of the impossible is inscribed.
Perhaps it now creaks with an incomparable melody
against the ear of your yesterday,
perhaps it gleams like a golden idol polished
by the ashes of goodbye,
perhaps every night it’s at the point of opening on the
final wall of the same dream
and measures its power against your ligatures like a miserable
It’s only a deception,
a fabrication of wind between the interstices of a
history laid to waste,
fallacious refractions that surge from obscurity when
nostalgia brushes past.
That door doesn’t open toward any return;
it doesn’t guard some rigid mould beneath the pallid ray
of absence.
You don’t return later like someone at the end of an
erroneous journey
—every stage a mistaken mirror that removes you
from the world—
discover the place where you lost the key and traded
a confused name for a slogan.
Could it be that every step you took didn’t change, as in
the secret relation of the pieces that traced the map
of the entire match?
Don’t come any closer then with your offering of
devastated lands,
with your coffer of embers converted to stones
of expiation;
do not transform your other precarious paradises into
moors and exiles,
because also, also, the wall and yearning will one day
come to be.
That door is a sentence of lead; it is not a question.
If you keep going,
you will find behind it, one after another, the doors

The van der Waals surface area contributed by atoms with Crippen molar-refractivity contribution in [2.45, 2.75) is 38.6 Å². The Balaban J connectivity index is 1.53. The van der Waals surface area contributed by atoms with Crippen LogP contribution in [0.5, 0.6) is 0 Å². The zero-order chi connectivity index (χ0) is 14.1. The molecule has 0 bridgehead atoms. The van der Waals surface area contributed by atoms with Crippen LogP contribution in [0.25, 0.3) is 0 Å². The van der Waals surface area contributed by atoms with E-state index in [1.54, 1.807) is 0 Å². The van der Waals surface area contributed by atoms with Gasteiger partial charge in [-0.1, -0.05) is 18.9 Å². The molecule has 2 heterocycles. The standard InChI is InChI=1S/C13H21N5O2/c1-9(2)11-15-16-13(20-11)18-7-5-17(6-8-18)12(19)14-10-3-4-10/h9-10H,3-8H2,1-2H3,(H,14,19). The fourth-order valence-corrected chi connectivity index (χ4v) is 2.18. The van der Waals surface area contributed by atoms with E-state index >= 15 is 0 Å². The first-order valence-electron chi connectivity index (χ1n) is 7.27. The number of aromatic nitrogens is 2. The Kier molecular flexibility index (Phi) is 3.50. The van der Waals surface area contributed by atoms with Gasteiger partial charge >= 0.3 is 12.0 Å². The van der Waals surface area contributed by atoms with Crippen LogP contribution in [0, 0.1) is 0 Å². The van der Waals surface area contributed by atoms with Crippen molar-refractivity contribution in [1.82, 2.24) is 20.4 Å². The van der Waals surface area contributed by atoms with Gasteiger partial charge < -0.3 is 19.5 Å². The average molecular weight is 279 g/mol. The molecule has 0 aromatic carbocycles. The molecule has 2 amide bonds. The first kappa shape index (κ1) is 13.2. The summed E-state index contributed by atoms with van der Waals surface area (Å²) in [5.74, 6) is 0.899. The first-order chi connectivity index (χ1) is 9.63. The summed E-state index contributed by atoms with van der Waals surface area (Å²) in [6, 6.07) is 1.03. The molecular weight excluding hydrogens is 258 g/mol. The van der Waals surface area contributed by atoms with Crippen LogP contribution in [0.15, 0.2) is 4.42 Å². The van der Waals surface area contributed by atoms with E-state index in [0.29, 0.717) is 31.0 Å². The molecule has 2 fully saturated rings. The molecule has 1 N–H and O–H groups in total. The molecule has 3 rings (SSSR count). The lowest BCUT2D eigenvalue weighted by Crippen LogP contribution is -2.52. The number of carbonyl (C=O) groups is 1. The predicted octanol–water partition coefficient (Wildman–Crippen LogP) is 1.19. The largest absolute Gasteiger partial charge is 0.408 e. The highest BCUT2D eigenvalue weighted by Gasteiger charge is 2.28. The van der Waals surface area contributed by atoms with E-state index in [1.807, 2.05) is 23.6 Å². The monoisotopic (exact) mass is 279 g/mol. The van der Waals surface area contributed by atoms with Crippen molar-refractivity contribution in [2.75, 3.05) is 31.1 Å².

that you chose.

Points of Reference

I have accumulated days and nights with love, with patience
ah, with anger too, a resplendence of tigers in the dark
I have turned them to stone around the site I inhabit,
which is nothing more than pale underbrush in the middle of
the rarefied vastness,
a paltry substance exposed to pillages and the fury
of time gone wild.
I have put together vestiges, testimonials that accredit who I am,
irrefutable credentials like a game of mirrors on a wheel
of brightness,
certainties like ciphers sculpted in smoke.
I can affirm that there’s nothing under heaven that doesn’t
live on through my eyes
and that a negligible insect holds a place of honour in my
I am nothing less than a mole; something more than grass.
However I do not find my true form even
in full light.
The more that I recount, the more it pores over and chases me by fire
and under the skin.
There’s always someone in me who says that I am not me
when I appear,
someone who slips through, step by step, the more I advance
until I am blind, grabbed hold of by only a name,
by ignorance.
Because there are ungraspable prolongations that arrive over there,
unattainable zones where perhaps the footsteps of God
are imprinted,
transparent subsoils where sometimes the gardens of
another world are buried
and upon returning a perfume spreads out that resembles dawn.
And those errant blocks, continents in flight like
white whales,
that brush the boundaries propagating terror, never to return?
And what boundaries brush, if I have forced sight and insomnia
to the limit?
And where I venture, not walking, am I lost in the abysses?
Have I not thrown questions like stones and loves like
that are still falling, that have yet to touch the ground?
Immense my unknown animal, my unfathomable skeleton,
my nebulous sphinx.
And no emissary, no echo, other than this
unfinished body.
All a confabulation of the invisible to indicate barely
that I am not of this world,
but only an adverse witness against proclaimed reality,
a mark of exile adhered to the great narrow minds where
the soul begins,
perhaps with a hymn, maybe with a sob.
But tell me, Lord,
does my face depict you?


© Elaine Stirling, 2014
Translation Copyright, 2014